I’ve got death and dying on the brain. It started after my visit on Saturday to Bodies: The Exhibition, which left me thinking about how complex yet fragile the human body is and no matter how well we take care of ourselves, our bodies could very well decide to shut down on us at any time. Then, I spent most of Monday in a first aid and CPR training class for work. Now I’m convinced everyone needs a defibrillator in their home and at the workplace. Sorry to be a downer!
Today I came across an article on how to tell when you need to go to the ER and I thought I’d pass it on because even though there are now at least 10 of us in the office who are certified in first aid and CPR training, we’re not always going to be around. And I want my co-workers, friends, family and readers to know when they need to get themselves medical attention.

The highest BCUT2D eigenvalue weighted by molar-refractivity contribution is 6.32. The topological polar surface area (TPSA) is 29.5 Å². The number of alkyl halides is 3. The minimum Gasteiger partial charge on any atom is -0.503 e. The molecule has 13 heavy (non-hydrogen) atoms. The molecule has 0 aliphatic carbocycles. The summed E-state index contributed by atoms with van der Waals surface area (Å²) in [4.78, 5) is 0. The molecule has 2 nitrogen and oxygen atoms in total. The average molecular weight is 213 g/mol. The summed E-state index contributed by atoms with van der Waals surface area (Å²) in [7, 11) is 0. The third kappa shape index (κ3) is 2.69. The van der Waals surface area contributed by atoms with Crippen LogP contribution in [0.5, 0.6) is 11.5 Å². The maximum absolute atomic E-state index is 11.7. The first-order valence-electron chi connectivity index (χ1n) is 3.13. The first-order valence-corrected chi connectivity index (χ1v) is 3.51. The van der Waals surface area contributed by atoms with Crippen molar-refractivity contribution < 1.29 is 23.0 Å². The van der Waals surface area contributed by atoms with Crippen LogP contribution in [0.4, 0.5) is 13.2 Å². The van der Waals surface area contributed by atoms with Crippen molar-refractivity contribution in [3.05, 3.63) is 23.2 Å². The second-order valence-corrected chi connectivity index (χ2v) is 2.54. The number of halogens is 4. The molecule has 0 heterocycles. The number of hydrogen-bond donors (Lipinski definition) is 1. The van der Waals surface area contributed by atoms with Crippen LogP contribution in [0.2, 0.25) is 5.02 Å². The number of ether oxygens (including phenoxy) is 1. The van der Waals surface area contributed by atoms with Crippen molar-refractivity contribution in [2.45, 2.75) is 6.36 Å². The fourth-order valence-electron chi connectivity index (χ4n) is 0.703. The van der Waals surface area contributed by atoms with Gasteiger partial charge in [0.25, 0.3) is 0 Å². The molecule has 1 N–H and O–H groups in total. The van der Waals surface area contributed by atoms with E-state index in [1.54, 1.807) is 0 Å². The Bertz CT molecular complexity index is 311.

Here are 10 warning signs from the American College of Emergency Physicians:
Difficulty breathing, shortness of breath Chest or upper abdominal pain or pressure Fainting, sudden dizziness, weakness Changes in vision Confusion or changes in mental status Any sudden or severe pain Uncontrolled bleeding Severe or persistent vomiting or diarrhea Coughing or vomiting blood Suicidal or homicidal feelings
Now, to lighten things up, how about a joke? A really bad joke about dying? Ok, I’ve got one right here:
This guy goes into a doctor’s office. The doctor says, “Oh, Mr. Jones! We have the results of your test. Do you want the bad news first or the very bad news?” The guy shrugs and says, “Well I guess I’ll have the bad news first.” “Well the bad news is, you have 24 hours to live,” the doctor replies. The man is distraught, “24 hours to live? That’s horrible! What could be worse than that? What’s the VERY bad news?” The doctor folds his hands and sighs, “The very bad news is…I’ve been trying to contact you since yesterday.”Thank you, I’ll be here all week.
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